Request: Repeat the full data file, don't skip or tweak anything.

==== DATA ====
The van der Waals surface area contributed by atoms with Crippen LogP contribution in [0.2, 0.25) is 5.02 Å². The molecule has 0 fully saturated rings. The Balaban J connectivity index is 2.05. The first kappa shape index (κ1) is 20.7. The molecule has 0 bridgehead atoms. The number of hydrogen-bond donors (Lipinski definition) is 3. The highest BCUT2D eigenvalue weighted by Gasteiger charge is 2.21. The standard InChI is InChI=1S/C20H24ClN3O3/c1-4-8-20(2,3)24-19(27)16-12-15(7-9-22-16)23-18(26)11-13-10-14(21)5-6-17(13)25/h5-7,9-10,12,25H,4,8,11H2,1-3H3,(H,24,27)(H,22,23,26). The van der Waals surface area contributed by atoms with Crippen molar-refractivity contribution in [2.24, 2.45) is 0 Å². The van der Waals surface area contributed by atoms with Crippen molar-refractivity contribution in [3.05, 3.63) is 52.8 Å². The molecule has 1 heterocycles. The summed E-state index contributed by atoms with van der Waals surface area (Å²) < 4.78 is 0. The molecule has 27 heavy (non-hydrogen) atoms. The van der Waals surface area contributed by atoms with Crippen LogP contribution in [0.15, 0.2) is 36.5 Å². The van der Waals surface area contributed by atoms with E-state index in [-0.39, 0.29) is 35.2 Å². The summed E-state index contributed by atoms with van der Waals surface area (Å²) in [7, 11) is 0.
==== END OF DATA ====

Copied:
The van der Waals surface area contributed by atoms with Crippen LogP contribution in [0.2, 0.25) is 5.02 Å². The molecule has 0 fully saturated rings. The Balaban J connectivity index is 2.05. The first kappa shape index (κ1) is 20.7. The molecule has 0 bridgehead atoms. The number of hydrogen-bond donors (Lipinski definition) is 3. The highest BCUT2D eigenvalue weighted by Gasteiger charge is 2.21. The standard InChI is InChI=1S/C20H24ClN3O3/c1-4-8-20(2,3)24-19(27)16-12-15(7-9-22-16)23-18(26)11-13-10-14(21)5-6-17(13)25/h5-7,9-10,12,25H,4,8,11H2,1-3H3,(H,24,27)(H,22,23,26). The van der Waals surface area contributed by atoms with Crippen molar-refractivity contribution in [2.24, 2.45) is 0 Å². The van der Waals surface area contributed by atoms with Crippen molar-refractivity contribution in [3.05, 3.63) is 52.8 Å². The molecule has 1 heterocycles. The summed E-state index contributed by atoms with van der Waals surface area (Å²) < 4.78 is 0. The molecule has 27 heavy (non-hydrogen) atoms. The van der Waals surface area contributed by atoms with Crippen LogP contribution in [0.15, 0.2) is 36.5 Å². The van der Waals surface area contributed by atoms with E-state index in [-0.39, 0.29) is 35.2 Å². The summed E-state index contributed by atoms with van der Waals surface area (Å²) in [7, 11) is 0.